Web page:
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Seasonal growing is the key

Seasonal growing is the key

Seasonal growing is the key

ADAM Jones has been slowly developing his small horticulture farm at Theebine, Queensland, over the five years since he purchased the property. Always a passionate gardener, he previously worked with alternative energy, especially in high-rise and resorts.

Adam says that seasonal growing is important. In summer, sweet potato and eggplant are major crops, as well as Asian greens in autumn.

In autumn, a much wider range of vegetables can be started to grow through the winter months, including cucumber, black and curly kale, silverbeet, cherry tomatoes, three varieties of lettuce and broccolini. Spring onions grow all year round.

Theebine experiences only a few frosts a year, around mid-August, so Adam must avoid sensitive crops at that time. However, he did not suffer any frost last year, and he wonders if climate change will make this permanent.

Treating major pests

Adam says the end of the extended travel visa benefit for Woofers was a significant blow. (Willing Workers On Organic Farms is an exchange system where farmers get labour in return for food and accommodation). He will extend some small perennial plantings of passionfruit, mango and dragon fruit because they involve less heavy labour than the annual crops.

Adam says he finds it better to bunch up the smaller broccolini heads for market than to grow a large broccoli head. Heliothis and cabbage moth caterpillars are a major pest for brassicas such as broccoli. Adam previously sprayed regularly with an organically-permitted biological insecticide called Dipel. Recently, however, he has had improved results using less Dipel, covering the growing plants with frost cloth and using a light trap called a Vortex, which attracts the flying moths at night.

Diatomaceous earth (an abrasive mineral) is mixed with the Dipel to control small caterpillar and soft-bodied pests. Eco Oil is occasionally used to control squash or pumpkin beetles that also love eggplant and capsicum. Adam also encourages ladybirds.

Keeping expenses down

Adam makes his own compost, mainly from crop wastes and the cardboard boxes he uses for harvest and transport to market. Adam harvests weeds and volunteer plants from the parts of the property that are not cultivated, with a neat hand-pushed collection truck, like a miniature fodder harvester. He says these non-farmed areas are a standing fertility reserve for the rest of the property. He also uses some certified organic inputs, including his own mineral fertiliser blend consisting of a bag of rock dust, a bag of lime (calcium) and a bag of certified chicken pellets. Adam says that when combined with the cost of seed trays, he aims to keeps expenses for establishing a 50-metre row under $40.

Foliar fertiliser, which he says he must use at moderate temperatures when plant stomata are open, ideally around 21 degrees, is applied three or four times over the life of the plant from seedling stage to the start of flowering.

Adam sows cover crops of dun pea in winter and lablab in summer. He says he must chop up the root system of the lablab to stop it coming back, but if he used clover (which does not need to be tilled in), he would have to irrigate. The lablab grows on natural rainfall. The cover crops are inoculated to ensure they produce growth and nitrogen to benefit the soil.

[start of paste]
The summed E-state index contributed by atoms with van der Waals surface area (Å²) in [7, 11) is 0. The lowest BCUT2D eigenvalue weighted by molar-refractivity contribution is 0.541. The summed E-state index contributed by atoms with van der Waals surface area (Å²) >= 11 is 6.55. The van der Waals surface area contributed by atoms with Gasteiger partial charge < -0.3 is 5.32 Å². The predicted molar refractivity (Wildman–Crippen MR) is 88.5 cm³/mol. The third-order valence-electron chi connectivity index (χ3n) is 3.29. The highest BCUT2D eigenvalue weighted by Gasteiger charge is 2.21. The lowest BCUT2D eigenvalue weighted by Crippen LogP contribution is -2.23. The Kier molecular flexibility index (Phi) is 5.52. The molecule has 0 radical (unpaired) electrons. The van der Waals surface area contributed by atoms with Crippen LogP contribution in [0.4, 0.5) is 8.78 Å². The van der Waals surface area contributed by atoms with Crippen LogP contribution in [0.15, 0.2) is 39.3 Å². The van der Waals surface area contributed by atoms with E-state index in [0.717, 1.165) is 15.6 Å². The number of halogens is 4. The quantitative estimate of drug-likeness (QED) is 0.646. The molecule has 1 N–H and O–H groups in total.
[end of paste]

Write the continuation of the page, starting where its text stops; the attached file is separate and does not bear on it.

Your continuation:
Organic certification

A small amount of a permitted organic herbicide (made from plant essential oils) is used around the header pipes to keep the irrigation accessible.

Adam sells through the Kawana and Noosa Farmers’ Markets. He was involved with a local chemical-free group but has since decided that organic certification is a better goal. He says the farmers’ market is important for his viability, that his customers want organic, and that he believes an authentic certification according to a reputable standard is important. Adam identified AS 6000 as the most reliable because it is produced by a reputable organisation (Standards Australia) and has legal standing.  


Breakout - What is the Vortex?

In Asia, to protect crops from night-flying insects, farmers may light small fires around the field. Moths and beetles in particular are attracted to the flames where they are singed and die.

Unattended night-time fires are clearly unacceptable in the Australian landscape, but the Vortex is a sophisticated, safe and efficient version of the same principle.

The Vortex can be powered by a small solar panel. A light is located over a tub of water that is agitated to create a vortex. The vortex ensures that insects falling from the light into the water cannot escape by climbing out.

Because it is a little indiscriminate, the Vortex is best not located next to native bushland. In a rural landscape located adjacent or within the crop, it can remove enough flying insects to disrupt the local population and significantly reduce pesticide use.


© Article & Photographs: Tim Marshall


Photo: tim marshall Seasonal growing IMGP0171 [Adam with dog]

Adam Jones sells his produce through the Kawana and Noosa Farmers’ Markets, on Queensland’s Sunshine Coast.




Photo: Tim Marshall seasonal growing IMGP0183


Caption: Adam uses a light trap called a Vortex, which attracts the flying moths at night.